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Wednesday, September 07, 2016


A tale of two stories

by Tom Sullivan

The Peasants' Revolt of 1381 is mentioned in the Canterbury Tales.

Sen. Elizabeth Warren of Massachusetts is already flexing her political muscle to influence hires by a prospective Hillary Clinton transition team, according to Vanity Fair. She has put together a coalition aimed at ensuring Clinton hires progressive thinkers and policymakers:

In Warren’s “hell no” category for appointees are corporate executives with ties to the industries they would be regulating, and individuals with strong ties to Wall Street, Politico reports. That would exclude Clinton friends like Robert Rubin, who held top positions at both Goldman Sachs and Citigroup before serving as treasury secretary for Bill Clinton, or Michael Froman, who worked on Barack Obama's transition team while still on Citigroup's payroll. Instead, Warren reportedly hopes to line Clinton’s cabinet with a number of strong left-leaning liberal voices. And the senator’s efforts have already begun to pay off. The Democratic Party has reportedly adopted the Warren’s guideline that only those “who are not beholden to the industries they regulate” should receive appointments, Politico reports, and this week Clinton hired two Warren-approved progressives for her transition team, Heather Boushey and Rohit Chopra.
The source of Warren's clout gets lost in the process discussions. Warren's is a powerful voice because she connects with audiences in a way few Democrats do. She tells stories, stories about families' struggles, about corruption in high places, about an economic system designed by the powerful for the powerful, and that defends a system of inequity working people don't just read about, but feel in their bones.

Sure, Warren is a progressive bulldog, but she has the clout she has because of the stories she tells and the way she tells them. She connects.

Contrast that with the stories told on the right, as Jon Favreau does at The Ringer. Donald Trump's candidacy is not built on policy positions or knowledge of how government works, but on a narrative set by conservative entertainers:
These right-wing media stars don’t sell their audiences conservatism, nationalism, populism, or any “-isms” at all. They are entertainers. They sell conspiracy and innuendo. They sell outrage and grievance. “The ideal CNN story is a baby down a well,” wrote Rolling Stone’s Matt Taibbi, “while the ideal Fox story is probably a baby thrown down a well by a Muslim terrorist or an ACORN activist.” If you have a problem in your life — if you’re scared or anxious or feel that you’ve been treated unfairly — people like Hannity and Drudge and outlets like Breitbart tell you where to direct your blame. They tell you who deserves your suspicion. And it’s always people who are different than you — either they’re richer, more powerful, and therefore corrupt, or they don’t look like you, pray like you, speak like you, or come from where you do.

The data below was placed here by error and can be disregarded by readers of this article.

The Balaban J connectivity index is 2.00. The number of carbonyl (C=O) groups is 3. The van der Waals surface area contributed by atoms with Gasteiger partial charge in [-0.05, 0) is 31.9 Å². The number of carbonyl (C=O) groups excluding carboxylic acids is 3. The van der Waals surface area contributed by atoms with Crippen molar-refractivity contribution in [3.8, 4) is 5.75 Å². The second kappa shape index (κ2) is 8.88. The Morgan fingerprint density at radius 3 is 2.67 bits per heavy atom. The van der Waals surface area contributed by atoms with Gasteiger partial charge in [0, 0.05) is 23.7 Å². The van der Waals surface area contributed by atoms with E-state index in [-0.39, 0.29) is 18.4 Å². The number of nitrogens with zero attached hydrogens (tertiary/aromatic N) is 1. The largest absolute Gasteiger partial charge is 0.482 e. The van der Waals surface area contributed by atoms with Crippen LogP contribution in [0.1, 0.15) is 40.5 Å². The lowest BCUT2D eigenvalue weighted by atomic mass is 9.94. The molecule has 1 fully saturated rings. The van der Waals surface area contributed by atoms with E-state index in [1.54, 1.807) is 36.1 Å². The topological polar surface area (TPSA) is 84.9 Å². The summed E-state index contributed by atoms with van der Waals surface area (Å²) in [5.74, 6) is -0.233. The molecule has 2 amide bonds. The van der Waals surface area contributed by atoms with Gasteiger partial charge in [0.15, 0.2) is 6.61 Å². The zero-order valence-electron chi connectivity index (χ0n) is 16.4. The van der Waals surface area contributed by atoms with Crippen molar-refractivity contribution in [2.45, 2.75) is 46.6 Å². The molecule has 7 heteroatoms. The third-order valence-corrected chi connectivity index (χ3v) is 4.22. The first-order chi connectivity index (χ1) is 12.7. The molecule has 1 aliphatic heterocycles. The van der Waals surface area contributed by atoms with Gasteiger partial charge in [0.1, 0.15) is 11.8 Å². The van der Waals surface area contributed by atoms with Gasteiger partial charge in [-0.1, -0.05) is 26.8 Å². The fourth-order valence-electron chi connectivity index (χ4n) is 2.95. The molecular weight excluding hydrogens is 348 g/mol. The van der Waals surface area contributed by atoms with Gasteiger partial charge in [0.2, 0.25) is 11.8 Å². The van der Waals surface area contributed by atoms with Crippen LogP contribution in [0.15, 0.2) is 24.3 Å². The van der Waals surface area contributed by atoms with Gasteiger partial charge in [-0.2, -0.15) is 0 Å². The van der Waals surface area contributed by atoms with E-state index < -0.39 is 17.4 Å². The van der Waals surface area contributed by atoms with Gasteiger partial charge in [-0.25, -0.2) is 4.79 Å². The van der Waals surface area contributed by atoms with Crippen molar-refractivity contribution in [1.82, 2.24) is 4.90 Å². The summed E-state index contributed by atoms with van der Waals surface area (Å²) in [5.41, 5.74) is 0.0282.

Trump has tapped into a narrative with a ready-made audience. Favreau writes, "Trump talks like a true talk radio fan — longtime listener, first-time caller. He comes off like the winner of a reality TV show in which one lucky Fox viewer gets picked to run for president of the United States."

As the presidential race heads for November, Hillary Clinton may be advised to expose Trump as "a lying, uninformed fraud" through relentless logic and reasoning. Yet:
... we should also remember that Trump is a media celebrity who’s been coached to tell a certain story about America, and the best way to counter that is with a story of our own. It’s the story that was told at the Democratic convention by Hillary Clinton, who laid out a bold, optimistic vision for a future where we rise together. It’s the story that was told by Barack and Michelle Obama, who spoke of a country that’s hopeful and generous; tolerant and kind — a place where we teach our children to treat one another with common decency and respect. It’s the story told by Khizr and Ghazala Khan, a family of Muslim immigrants who struggled and sacrificed to make a home in America, and raised a courageous son who gave his life for the country he loved. It’s a story that sometimes makes us roll our eyes because we’re hardened and cynical and we let ourselves believe that fear and anger are the only emotions that leaders can use to inspire anymore. But it’s a story that must be told, over and over again.
Twice in two days, the press-shy Clinton answered questions for reporters on her campaign plane, breaking with her habit of keeping the press corps at arms length. She is showing a willingness to adapt to a changing campaign landscape. Perhaps she can bring some Warren kick to the final sprint. Trump's narrative succeeds because his audience already knows it. He's connecting with them, as Warren does, by telling their own story back to them. Clinton needs to make that connection, as she reportedly does well one-on-one.

"She needs to tell stories," my wife said of Clinton just the other day. (And not just formulaically name-check voters she's met on the campaign trail.) It's good advice.